Sunday, 25 November 2012

Still watching: Going My Home

... Although I feel like one of an increasingly rare breed. The ratings for this drama have gone from 13% down to a dismal 5.9% in the space of six episodes, which has left me scratching my head over why.

It's a very slow moving story, that much is true. But this needn't mean a series is unsuccessful. Yasashii Jikan was slow but it had an important, emotional story at its heart: of a father and his estranged son. Dr Koto's Clinic was also quite soporific, but each episode had the good doctor struggling over big issues of life and death. In Going My Home, the main story appears to be that the main characters don't really know their own father. This is a pretty slender storyline to base an entire series on.

It's a shame the ratings are bad, because the series is full of excellent performances and clever dialogue so if you're like me and you're not bothered that the story hasn't really started yet, then this is quality television. If, however, you suspect that all of these scenes are just padding, then you'll find this a very frustrating show.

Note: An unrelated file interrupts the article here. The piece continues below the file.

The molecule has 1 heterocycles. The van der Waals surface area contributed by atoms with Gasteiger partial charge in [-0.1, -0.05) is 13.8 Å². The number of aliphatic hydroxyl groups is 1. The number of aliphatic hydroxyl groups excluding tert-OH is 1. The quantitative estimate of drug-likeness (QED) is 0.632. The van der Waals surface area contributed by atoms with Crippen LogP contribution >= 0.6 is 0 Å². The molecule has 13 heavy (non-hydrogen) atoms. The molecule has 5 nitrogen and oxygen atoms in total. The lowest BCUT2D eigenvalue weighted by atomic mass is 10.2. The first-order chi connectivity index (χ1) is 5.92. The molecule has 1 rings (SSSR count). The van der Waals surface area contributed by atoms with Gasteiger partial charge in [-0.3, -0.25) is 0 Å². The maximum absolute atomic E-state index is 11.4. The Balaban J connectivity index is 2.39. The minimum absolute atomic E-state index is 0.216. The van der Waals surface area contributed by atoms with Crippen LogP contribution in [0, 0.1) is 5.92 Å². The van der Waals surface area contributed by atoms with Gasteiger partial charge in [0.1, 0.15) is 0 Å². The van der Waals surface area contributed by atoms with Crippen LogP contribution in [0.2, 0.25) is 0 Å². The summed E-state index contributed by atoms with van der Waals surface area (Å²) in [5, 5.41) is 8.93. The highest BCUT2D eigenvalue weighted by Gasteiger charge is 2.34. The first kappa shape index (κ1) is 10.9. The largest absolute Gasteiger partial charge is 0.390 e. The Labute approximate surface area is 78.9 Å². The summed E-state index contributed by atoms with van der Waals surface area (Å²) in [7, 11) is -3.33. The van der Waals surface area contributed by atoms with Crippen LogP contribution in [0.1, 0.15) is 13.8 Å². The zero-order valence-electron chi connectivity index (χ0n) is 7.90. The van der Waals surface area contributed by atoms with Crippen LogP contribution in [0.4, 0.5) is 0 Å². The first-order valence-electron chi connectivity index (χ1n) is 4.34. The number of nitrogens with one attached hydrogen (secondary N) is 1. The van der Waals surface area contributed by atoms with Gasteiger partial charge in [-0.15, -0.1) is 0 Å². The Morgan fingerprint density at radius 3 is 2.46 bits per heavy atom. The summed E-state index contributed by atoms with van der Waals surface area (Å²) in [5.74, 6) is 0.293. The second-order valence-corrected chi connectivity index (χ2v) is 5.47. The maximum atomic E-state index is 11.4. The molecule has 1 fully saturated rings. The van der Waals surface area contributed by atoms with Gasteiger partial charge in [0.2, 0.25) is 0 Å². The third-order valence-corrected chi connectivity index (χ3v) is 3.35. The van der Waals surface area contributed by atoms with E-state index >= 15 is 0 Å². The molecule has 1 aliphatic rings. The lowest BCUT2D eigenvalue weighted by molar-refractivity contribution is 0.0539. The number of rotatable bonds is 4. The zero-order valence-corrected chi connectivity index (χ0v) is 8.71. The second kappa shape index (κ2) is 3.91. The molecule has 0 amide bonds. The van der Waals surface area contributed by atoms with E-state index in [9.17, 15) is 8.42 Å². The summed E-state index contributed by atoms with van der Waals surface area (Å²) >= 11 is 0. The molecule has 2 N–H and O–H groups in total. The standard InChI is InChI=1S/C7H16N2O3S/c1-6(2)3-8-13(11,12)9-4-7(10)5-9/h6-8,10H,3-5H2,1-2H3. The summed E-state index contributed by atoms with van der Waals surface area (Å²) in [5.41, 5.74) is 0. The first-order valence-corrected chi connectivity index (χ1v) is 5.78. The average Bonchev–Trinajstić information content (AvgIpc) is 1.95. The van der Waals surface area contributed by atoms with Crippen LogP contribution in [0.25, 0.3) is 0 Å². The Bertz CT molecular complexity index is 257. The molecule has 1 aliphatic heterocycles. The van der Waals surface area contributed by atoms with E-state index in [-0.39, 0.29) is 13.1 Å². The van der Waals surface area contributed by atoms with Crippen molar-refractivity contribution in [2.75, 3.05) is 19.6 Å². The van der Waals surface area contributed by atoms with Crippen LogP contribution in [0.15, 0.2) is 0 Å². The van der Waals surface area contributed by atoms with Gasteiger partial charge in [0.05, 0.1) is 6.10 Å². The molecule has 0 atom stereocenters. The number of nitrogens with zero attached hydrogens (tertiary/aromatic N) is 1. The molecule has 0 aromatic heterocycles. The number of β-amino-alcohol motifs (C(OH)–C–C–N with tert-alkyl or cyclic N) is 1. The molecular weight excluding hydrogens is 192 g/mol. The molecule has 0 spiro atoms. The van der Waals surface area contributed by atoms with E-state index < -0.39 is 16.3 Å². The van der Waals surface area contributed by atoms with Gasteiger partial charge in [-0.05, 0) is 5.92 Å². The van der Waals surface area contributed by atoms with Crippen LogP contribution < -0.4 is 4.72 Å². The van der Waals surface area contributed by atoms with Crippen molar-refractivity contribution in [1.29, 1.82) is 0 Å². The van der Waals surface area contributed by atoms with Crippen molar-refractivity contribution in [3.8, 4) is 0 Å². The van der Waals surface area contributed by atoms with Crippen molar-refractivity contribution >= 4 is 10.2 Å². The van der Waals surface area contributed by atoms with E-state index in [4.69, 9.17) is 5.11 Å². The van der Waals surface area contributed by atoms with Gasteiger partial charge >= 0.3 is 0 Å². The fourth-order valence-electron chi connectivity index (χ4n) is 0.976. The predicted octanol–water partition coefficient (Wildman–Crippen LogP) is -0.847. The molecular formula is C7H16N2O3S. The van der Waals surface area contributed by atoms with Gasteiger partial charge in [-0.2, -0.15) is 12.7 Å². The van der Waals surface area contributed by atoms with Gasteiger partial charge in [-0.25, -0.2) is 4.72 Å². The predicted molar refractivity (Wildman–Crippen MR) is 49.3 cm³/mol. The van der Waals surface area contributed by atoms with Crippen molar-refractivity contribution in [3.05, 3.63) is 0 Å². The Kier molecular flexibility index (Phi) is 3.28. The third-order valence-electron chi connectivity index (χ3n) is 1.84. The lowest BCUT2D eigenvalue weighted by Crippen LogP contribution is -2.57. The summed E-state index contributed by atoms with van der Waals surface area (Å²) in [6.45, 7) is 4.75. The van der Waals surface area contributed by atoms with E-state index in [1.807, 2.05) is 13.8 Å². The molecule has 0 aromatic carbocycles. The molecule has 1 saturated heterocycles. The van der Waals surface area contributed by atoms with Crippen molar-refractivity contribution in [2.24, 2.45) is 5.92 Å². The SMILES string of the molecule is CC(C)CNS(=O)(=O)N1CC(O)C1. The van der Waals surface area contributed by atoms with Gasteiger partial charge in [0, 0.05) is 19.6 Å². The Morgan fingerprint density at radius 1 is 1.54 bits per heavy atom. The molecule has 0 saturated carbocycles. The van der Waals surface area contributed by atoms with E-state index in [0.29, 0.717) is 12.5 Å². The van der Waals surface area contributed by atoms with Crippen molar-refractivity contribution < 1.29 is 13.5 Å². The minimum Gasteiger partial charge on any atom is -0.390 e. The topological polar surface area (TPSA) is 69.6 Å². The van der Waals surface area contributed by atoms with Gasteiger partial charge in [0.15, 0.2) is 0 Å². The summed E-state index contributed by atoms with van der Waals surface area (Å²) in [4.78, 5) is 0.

But each episode has a scene or two that's definitely worth watching, and if anyone can find something more adorable than Miyazaki Aoi describing the little people who live in the forest to a room of children, then I'll eat my hat.

Going My Home is a bit arty and a bit too clever and in no hurry to tell its story. I love the fact that it takes time to show otherwise unimportant details. This wouldn't be out of place on WOWOW, but it doesn't appear to be doing well on Fuji TV, up against other big dramas and variety shows. Going My Home feels like a late-night drama given a prime-time slot. Trouble is, it's getting late-night drama viewing figures.

Wednesday, 21 November 2012

Currently watching: Osozaki no Himawari

What with this and Going My Home, j-dramas have quite a rustic feel this season. It also reminds me of Dr Koto's Clinic, with plenty of wide-shots to get as much out of the location as possible.

Osozaki no Himawari begins with a man losing his job and his girlfriend on the same day. Embarrassed at his situation, he finds a job online on a Local Revitalising Team in a small town in the Japanese countryside.

Thus Ikuta Toma and his big eyes and floppy hair helps people out the best he can. He seems awfully naïve for someone in their late-twenties, but that's a minor complaint. The story is all about him trying to do his best in the face of some peculiar country ways.